Principles of Operation

John Cowan cowan at
Fri Jan 25 00:13:29 CET 2008

Kent Karlsson scripsit:

> *In that time* they spoke some dialect of Danish in those regions, yes.
> But it was not what is *now* referred to as skanska ("Scanian").

But is this language replacement, or just relabeling?  Obviously the
influence of Std. Da. ceased and was replaced by Std. Sw.

> The dialects are fading, much due to the influence of radio and television.
> And the fading is gradual. However, standard Swedish with a dialectal
> accent, isn't really counted as a dialect. Still dialects do, over time,
> move closer to the "standard" (radio and tv has lots of influence).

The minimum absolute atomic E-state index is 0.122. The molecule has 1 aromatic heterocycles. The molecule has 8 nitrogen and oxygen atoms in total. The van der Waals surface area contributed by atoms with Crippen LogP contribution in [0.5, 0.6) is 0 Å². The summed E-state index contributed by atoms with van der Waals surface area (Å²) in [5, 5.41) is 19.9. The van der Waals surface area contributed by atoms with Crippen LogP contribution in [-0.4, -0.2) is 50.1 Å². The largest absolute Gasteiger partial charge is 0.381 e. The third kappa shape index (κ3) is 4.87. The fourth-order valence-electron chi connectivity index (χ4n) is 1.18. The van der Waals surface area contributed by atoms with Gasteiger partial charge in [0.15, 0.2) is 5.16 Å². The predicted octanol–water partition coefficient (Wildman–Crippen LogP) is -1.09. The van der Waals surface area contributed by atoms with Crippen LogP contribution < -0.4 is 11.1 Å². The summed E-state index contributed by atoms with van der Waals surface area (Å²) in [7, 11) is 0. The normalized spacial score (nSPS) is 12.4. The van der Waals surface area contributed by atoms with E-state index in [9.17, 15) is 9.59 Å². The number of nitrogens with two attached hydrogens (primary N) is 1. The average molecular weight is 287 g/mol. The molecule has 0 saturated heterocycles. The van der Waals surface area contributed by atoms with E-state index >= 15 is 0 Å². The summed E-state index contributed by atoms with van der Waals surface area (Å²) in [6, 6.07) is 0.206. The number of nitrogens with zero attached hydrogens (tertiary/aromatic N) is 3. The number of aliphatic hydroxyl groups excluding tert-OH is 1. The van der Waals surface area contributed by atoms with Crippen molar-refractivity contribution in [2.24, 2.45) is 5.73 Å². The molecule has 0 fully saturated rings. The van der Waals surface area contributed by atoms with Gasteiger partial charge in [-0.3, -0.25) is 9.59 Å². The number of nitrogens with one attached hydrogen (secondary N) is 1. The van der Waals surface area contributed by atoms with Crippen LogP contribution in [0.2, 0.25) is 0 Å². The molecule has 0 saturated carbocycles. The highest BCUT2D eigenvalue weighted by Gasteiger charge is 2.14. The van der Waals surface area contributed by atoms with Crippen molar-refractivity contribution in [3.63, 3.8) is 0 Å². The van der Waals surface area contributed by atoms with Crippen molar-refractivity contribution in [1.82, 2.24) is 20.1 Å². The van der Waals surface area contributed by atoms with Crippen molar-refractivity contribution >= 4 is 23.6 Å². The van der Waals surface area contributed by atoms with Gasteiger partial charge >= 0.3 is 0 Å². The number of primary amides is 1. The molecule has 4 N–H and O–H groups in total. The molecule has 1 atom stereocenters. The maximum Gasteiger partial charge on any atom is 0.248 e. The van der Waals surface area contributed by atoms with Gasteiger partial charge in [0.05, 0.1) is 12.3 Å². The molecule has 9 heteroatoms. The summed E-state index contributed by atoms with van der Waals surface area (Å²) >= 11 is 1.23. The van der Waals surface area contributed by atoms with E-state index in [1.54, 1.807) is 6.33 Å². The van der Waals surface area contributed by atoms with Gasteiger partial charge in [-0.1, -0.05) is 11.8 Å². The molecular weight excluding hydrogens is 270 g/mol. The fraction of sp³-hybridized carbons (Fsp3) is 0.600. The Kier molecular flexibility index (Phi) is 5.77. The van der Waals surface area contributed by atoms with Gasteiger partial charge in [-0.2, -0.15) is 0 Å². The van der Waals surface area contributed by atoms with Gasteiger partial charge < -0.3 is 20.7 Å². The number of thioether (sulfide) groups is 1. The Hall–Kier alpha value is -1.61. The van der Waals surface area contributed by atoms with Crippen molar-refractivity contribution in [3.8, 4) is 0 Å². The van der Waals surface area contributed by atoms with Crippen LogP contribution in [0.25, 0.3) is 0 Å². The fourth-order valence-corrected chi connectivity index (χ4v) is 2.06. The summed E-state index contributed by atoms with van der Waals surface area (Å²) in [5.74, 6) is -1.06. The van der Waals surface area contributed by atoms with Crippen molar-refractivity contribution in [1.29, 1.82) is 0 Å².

> And "standard" Swedish (originally a dialect from the Stockholm region),
> is moving too. Listening to radio programs from 50 or more years ago
> sounds strange today. Dialects aren't that common in media.

All this is the familiar pattern from everywhere there is a standard
language that has become commonly spoken.

> gives the name P1-skanska
> to standard Swedish with a Skane accent ;-) [P1 is a PBS radio channel].

There you go.

> > Don't be disingenuous.  Scanian lacks a 639-3 code element because
> > the representative from SIS (who would that be, hmmmm?) to ISO TC37
> Not me, if that's what you think. (I don't know who that was/were, but
> we appear to agree.)

I didn't think it was you, but I did think you'd know who it was.

John Cowan   cowan at
Lope de Vega: "It wonders me I can speak at all.  Some caitiff rogue did
rudely yerk me on the knob, wherefrom my wits still wander."
An Englishman: "Ay, a filchman to the nab betimes 'll leave a man
crank for a spell." --Harry Turtledove, Ruled Britannia

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